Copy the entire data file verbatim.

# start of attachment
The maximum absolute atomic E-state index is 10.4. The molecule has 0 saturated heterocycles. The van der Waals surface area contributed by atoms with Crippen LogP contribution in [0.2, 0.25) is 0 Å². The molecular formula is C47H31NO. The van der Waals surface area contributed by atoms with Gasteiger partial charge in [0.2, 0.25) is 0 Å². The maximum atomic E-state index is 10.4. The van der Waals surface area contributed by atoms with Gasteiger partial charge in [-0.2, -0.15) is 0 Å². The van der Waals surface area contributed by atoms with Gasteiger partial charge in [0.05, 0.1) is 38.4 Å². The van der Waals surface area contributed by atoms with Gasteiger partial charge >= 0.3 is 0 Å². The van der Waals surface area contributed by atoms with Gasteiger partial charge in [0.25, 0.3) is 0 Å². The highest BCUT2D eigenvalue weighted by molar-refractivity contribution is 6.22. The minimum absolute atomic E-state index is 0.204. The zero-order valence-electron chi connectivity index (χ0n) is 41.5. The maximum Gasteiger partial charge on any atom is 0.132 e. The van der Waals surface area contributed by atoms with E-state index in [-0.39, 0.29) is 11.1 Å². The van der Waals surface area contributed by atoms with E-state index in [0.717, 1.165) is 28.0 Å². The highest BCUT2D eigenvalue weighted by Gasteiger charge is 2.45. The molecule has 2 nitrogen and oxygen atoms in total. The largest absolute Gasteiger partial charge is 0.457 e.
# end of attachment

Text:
The maximum absolute atomic E-state index is 10.4. The molecule has 0 saturated heterocycles. The van der Waals surface area contributed by atoms with Crippen LogP contribution in [0.2, 0.25) is 0 Å². The molecular formula is C47H31NO. The van der Waals surface area contributed by atoms with Gasteiger partial charge in [0.2, 0.25) is 0 Å². The maximum atomic E-state index is 10.4. The van der Waals surface area contributed by atoms with Gasteiger partial charge in [-0.2, -0.15) is 0 Å². The van der Waals surface area contributed by atoms with Gasteiger partial charge in [0.05, 0.1) is 38.4 Å². The van der Waals surface area contributed by atoms with Gasteiger partial charge >= 0.3 is 0 Å². The van der Waals surface area contributed by atoms with Gasteiger partial charge in [0.25, 0.3) is 0 Å². The highest BCUT2D eigenvalue weighted by molar-refractivity contribution is 6.22. The minimum absolute atomic E-state index is 0.204. The zero-order valence-electron chi connectivity index (χ0n) is 41.5. The maximum Gasteiger partial charge on any atom is 0.132 e. The van der Waals surface area contributed by atoms with E-state index in [-0.39, 0.29) is 11.1 Å². The van der Waals surface area contributed by atoms with E-state index in [0.717, 1.165) is 28.0 Å². The highest BCUT2D eigenvalue weighted by Gasteiger charge is 2.45. The molecule has 2 nitrogen and oxygen atoms in total. The largest absolute Gasteiger partial charge is 0.457 e.